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Mapping your Property

We’ve been getting some more rain around the state recently, and hopefully snow is right around the corner. So think of this blog post as what to do on a rainy day when you are stuck inside. Think of this “down time” as an opportunity to organize your upcoming plans for your woodland, and put a timeline in place for the coming year. A good starting point to do that (if you haven’t done it already) is to create a map of your property that lays out all the features and captures your plans for any future activities. There are a lot of good online resources to help you do that, but this month, I’d like to spend a little time focused on one online resource, and describe how it is useful to you.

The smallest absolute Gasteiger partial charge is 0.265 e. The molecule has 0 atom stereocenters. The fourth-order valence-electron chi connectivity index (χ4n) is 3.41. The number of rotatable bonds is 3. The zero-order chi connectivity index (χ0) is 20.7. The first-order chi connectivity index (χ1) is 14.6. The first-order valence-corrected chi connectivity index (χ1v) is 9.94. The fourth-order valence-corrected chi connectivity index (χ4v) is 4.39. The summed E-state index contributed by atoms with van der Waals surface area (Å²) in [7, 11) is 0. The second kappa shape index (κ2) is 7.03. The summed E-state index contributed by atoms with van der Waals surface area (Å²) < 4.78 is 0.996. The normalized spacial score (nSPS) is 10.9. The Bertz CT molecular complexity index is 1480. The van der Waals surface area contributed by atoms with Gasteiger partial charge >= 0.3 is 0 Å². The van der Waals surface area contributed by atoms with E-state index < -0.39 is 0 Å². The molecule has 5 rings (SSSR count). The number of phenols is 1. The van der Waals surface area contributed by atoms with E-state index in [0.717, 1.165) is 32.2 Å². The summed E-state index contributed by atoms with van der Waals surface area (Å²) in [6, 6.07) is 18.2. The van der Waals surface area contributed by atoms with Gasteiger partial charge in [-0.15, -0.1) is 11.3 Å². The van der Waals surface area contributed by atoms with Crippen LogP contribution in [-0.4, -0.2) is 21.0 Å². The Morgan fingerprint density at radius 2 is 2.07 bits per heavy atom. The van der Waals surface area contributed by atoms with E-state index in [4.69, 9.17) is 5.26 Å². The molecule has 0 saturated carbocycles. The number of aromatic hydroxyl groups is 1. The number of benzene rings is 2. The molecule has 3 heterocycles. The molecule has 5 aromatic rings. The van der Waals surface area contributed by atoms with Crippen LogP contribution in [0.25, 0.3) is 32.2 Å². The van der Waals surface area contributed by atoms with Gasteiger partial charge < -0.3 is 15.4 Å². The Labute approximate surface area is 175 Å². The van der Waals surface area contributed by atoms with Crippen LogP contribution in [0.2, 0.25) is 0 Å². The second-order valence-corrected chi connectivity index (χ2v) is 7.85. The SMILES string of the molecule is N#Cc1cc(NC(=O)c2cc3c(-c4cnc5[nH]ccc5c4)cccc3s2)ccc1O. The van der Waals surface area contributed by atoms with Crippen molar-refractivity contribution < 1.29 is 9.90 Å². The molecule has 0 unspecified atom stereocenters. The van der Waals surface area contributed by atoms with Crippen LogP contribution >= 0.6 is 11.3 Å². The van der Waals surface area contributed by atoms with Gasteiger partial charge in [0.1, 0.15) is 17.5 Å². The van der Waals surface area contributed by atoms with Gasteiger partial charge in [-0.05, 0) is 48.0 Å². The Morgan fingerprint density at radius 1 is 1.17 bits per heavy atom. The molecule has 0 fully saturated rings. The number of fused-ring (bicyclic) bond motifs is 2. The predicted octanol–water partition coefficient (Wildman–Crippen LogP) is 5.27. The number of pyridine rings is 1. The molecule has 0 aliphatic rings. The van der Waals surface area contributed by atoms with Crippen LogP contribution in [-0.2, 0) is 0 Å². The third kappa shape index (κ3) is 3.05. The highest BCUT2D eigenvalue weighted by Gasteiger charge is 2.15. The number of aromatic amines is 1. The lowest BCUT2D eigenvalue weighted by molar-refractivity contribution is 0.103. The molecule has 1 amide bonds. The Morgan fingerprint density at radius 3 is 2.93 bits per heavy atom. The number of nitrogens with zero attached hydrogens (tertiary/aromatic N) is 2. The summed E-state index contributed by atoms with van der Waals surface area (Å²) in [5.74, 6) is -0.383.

Exploring Wildlife Trees

Wildlife Snag, Credit: Chesapeake Bay Foundation

Competition is the name of the game in our woodlands. Trees are competing against each other for nutrients. Wildlife are competing for food. Our own desires for our woods can compete against each other. However, you will most likely want to get a variety of things out of your woods (firewood, wildlife, recreation). Understanding what different trees can offer will help you balance all your management decisions. Let’s start by visiting the idea of what makes a good wildlife tree.



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